This period of non-anxiousness led me to behave like an overzealous RA in your freshman dorm on move-in day. For the first half-hour all the contestants were sitting around tables and chairs, mostly silent. In typical RA fashion, I almost got around to every one of the fifteen contestants and introduced myself. During said introductions, I learned that most of the girls claimed that they were “actually not girly” and/or “not into this type of thing”. Huh. I may elaborate on this in a later post.
More importantly, why did I feel the need to socialize when I had pledged myself since middle school to be anti-social and awkward? Who knows, but thankfully my super-social spree was interrupted. I was practically on the verge of organizing a fun ice-breaking game when it came time to learn how to pose.
Mrs. Susie, the pageant’s “CEO” clapped her hands and gathered us ‘round. The first thing she did was walk to a wall and firmly planted her back against it. This is how we must stand at all times. The second most important aspect of posing is to position your legs in a flattering way. This means one leg in front of the other, but with the foot pointed out and the knee caving inwards. No, I am not reciting the lyrics to the Time Warp.
|...or am I?|
After none of us had mastered the posing, the press came in and took photographs for what seemed like a full thirty minutes, about twenty-five minutes too long if you really think about it. The press event was followed up by a buffet lunch, where we had the opportunity to get our faces all greasy in time for the professional photo shoot at the San Gabriel Hilton.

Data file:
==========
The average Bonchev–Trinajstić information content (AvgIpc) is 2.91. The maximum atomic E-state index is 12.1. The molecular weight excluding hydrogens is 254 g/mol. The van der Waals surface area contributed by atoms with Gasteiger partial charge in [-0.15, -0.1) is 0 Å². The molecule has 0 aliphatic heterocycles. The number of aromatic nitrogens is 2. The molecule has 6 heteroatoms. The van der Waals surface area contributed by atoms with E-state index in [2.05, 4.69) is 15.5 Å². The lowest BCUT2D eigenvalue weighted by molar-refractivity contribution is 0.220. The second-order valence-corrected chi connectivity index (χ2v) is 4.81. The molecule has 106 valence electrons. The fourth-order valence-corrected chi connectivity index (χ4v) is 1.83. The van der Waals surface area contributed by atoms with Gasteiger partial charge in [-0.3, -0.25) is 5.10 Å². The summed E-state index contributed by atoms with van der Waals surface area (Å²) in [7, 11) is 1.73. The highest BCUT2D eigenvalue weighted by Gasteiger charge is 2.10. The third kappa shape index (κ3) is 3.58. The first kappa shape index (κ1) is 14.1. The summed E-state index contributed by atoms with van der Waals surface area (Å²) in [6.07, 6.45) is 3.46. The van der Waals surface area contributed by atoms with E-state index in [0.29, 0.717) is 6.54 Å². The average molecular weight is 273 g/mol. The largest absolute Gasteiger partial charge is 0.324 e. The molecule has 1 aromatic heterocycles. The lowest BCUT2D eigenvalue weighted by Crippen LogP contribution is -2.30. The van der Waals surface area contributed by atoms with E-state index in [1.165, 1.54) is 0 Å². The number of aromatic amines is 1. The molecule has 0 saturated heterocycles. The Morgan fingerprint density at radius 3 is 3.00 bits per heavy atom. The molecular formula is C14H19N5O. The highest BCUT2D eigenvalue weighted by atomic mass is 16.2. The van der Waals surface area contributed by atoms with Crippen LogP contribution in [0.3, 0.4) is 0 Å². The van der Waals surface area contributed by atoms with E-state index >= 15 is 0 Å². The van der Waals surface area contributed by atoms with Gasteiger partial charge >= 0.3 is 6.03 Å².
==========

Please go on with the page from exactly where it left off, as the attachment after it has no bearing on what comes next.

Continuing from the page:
The Hilton shoot is where we spent two hours posing and trying not to all blink at the same time. With years of class photo-taking experience, I don’t ever recall this being that impossible. Seriously. This took two hours. The next two hours were spent for individual photos, where I learned that I can’t smile. You can tell that you can’t smile when the photographer looks at the preview display, winces, looks back up at you confused, and isn’t sure how to continue. He’s thinking “I’m confused because you’re technically pretty…but this photo turned out so horribly, oh it’s because you make weird faces that are supposed to be smiles."
I probably should have figured this out before the photo shoot, so I could work on some alternative weird faces. But what’s done is done, and I will just have to work with it. PS: These photos are going into the program book, for all to see!
After deliberately avoiding the photographer who was taking photos of contestants against the fake indoor fern, I managed to make it out of there by 4:30ish. This brings the day’s total to 9 hours. 9 hours of fun or hell, you may be wondering. And the answer is more fun than hell. True, I gained a few blisters, had my face melt off in the heat, and took terrible photos, but I am now a few steps closer to being pageant-prepared. I have met my competition and asserted myself as a contender. I am no longer anxious or nervous about this competition in the way that I was on Saturday morning.
But, as usual, once one anxiety goes away, another one moves in to take its place. Next training session is choreography!
And with that, I will leave you with this delightful video we received with the following instructions:
"Practice the Opening Dance until you are good at it. On 07/16/11, we'll only have time to transform the formation or shift the position. All you need to practice is the first 43 seconds."